I understand that there have been many meetings with the Ministry, with the officers and with the professional bodies but when the final draft of the Bill was made and this was tabled here, the professional bodies like the Federation of Obstetric and Gynaecologist Societies of India, ISAR or the NGOs were not consulted. I think there has to be another meeting before this Bill is passed. … (Interruptions)

The hon. Supreme Court, Madam, has recently decriminalised Section 377 and the LGBT community has been accepted to be a part of the mainstream. So, we have same sex couples now. But, in this Bill, there is no mention of the same sex couples. Being a part of such a team which works on this, the person knows, the doctor knows that the demand from the transgender and LGBT community, same sex couples, whether they are two men or two women, they come with a demand of a child. … (Interruptions) Two-men couples require a surrogate mother. Two-women couples do not require a surrogate mother if both women are healthy. But we have to include them if we have to do justice. We have just passed the Transgender Welfare Bill two-three days back. If we have to do justice to a transgender couple or a same sex couple, then their mention has to be in this Bill.

It is also a matter of great concern and despair that we leave the treatment of infertile couples mostly to the hands of private clinics. Many government hospitals do not have the setup to carry out In-Vitro fertilisation and embryo transfer. … (Interruptions) To my understanding, All India Institute of Medical Sciences has a unit but that is not sufficient for the whole of the country. So, training should be given through people who have worked on this for more than thirty years now and then the doctors can be appointed and superspecialised embryo labs can be set up in the medical colleges and government hospitals to make out the treatment for infertile couples who cannot afford expensive treatment. Each injection for stimulation of ovaries costs between Rs 1,000 and Rs 3,000. So, the Government has to step in by the side of these couples to help them and also to keep the unscrupulous private clinics at bay from exploiting these couples. The government should have some extra funds. A separate fund should be created for infertile couples.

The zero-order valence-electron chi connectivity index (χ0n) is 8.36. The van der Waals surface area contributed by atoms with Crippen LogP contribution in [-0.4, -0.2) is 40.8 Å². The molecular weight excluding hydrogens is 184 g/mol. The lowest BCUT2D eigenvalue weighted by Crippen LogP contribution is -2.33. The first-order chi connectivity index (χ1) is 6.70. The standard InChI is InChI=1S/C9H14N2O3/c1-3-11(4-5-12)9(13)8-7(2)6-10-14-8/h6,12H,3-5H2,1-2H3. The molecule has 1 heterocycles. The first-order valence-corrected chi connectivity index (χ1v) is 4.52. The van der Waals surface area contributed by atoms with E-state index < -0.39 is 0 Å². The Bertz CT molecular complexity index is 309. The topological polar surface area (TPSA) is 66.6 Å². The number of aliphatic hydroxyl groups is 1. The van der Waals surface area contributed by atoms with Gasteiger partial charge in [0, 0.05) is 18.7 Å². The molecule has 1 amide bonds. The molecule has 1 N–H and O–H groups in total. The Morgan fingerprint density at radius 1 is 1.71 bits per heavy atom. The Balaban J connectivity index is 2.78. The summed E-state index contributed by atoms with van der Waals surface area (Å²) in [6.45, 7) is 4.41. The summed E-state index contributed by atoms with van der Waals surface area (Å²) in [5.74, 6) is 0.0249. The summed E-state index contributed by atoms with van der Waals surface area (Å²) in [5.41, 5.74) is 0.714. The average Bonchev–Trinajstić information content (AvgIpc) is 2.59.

The most important call for medical surrogacy is a woman who has no uterus, who has no reproductive organs. Also, we must vehemently stop fashion surrogacy that is taking place in our country, not only commercial surrogacy in which the surrogate mother is being exploited. We must only do medical surrogacy by which we will stand by the women who are suffering.

Till today our society looks down upon women who do not get children. They say, “In the morning we should not look at your face because you are infertile and my day will be bad”. But it is a disease. She is not a baanjh. She is not trying to harm anybody socially. It is only that she has not been given the power to procreate. Also, we have to compensate. I understand that we do not support commercial surrogacy; we do not. But our own children, Indians living abroad, NRIs not being able to conceive children abroad should be included in here so that Indian couples living abroad are also given the facility.


Edited excerpts from a speech by Dr Kakoli Ghosh Dastidar, Lok Sabha MP from Barasat, on the Surrogacy (Regulation) Bill, December 19 in the Lok Sabha

First Published: Sat, December 22 2018. 18:26 IST
RECOMMENDED FOR YOU